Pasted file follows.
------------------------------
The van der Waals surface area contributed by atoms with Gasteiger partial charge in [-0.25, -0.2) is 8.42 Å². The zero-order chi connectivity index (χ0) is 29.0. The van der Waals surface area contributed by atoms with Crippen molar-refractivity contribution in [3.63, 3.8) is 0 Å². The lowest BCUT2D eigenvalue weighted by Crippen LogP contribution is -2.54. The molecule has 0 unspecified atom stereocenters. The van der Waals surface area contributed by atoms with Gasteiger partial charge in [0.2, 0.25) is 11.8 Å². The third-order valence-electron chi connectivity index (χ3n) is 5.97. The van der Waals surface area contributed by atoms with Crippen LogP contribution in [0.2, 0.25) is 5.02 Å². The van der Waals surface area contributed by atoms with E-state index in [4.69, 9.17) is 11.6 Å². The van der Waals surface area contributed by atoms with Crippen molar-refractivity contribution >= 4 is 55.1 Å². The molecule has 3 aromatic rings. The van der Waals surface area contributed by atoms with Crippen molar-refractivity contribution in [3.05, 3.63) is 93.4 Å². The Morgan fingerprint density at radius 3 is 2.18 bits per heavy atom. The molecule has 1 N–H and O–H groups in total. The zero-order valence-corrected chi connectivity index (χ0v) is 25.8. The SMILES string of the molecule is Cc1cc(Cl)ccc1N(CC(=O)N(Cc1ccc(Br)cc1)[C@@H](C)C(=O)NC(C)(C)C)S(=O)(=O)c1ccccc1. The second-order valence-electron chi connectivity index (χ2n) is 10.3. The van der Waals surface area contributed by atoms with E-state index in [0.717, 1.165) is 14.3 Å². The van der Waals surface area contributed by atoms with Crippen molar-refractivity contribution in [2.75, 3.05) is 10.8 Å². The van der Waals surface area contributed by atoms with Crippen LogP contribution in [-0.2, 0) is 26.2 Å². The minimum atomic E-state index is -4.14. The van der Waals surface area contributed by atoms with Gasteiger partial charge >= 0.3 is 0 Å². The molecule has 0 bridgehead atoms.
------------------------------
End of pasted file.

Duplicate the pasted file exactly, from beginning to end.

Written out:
The van der Waals surface area contributed by atoms with Gasteiger partial charge in [-0.25, -0.2) is 8.42 Å². The zero-order chi connectivity index (χ0) is 29.0. The van der Waals surface area contributed by atoms with Crippen molar-refractivity contribution in [3.63, 3.8) is 0 Å². The lowest BCUT2D eigenvalue weighted by Crippen LogP contribution is -2.54. The molecule has 0 unspecified atom stereocenters. The van der Waals surface area contributed by atoms with Gasteiger partial charge in [0.2, 0.25) is 11.8 Å². The third-order valence-electron chi connectivity index (χ3n) is 5.97. The van der Waals surface area contributed by atoms with Crippen LogP contribution in [0.2, 0.25) is 5.02 Å². The van der Waals surface area contributed by atoms with E-state index in [4.69, 9.17) is 11.6 Å². The van der Waals surface area contributed by atoms with Crippen molar-refractivity contribution >= 4 is 55.1 Å². The molecule has 3 aromatic rings. The van der Waals surface area contributed by atoms with Crippen molar-refractivity contribution in [3.05, 3.63) is 93.4 Å². The Morgan fingerprint density at radius 3 is 2.18 bits per heavy atom. The molecule has 1 N–H and O–H groups in total. The zero-order valence-corrected chi connectivity index (χ0v) is 25.8. The SMILES string of the molecule is Cc1cc(Cl)ccc1N(CC(=O)N(Cc1ccc(Br)cc1)[C@@H](C)C(=O)NC(C)(C)C)S(=O)(=O)c1ccccc1. The second-order valence-electron chi connectivity index (χ2n) is 10.3. The van der Waals surface area contributed by atoms with E-state index in [0.717, 1.165) is 14.3 Å². The van der Waals surface area contributed by atoms with Crippen molar-refractivity contribution in [2.75, 3.05) is 10.8 Å². The van der Waals surface area contributed by atoms with Crippen LogP contribution in [-0.2, 0) is 26.2 Å². The minimum atomic E-state index is -4.14. The van der Waals surface area contributed by atoms with Gasteiger partial charge >= 0.3 is 0 Å². The molecule has 0 bridgehead atoms.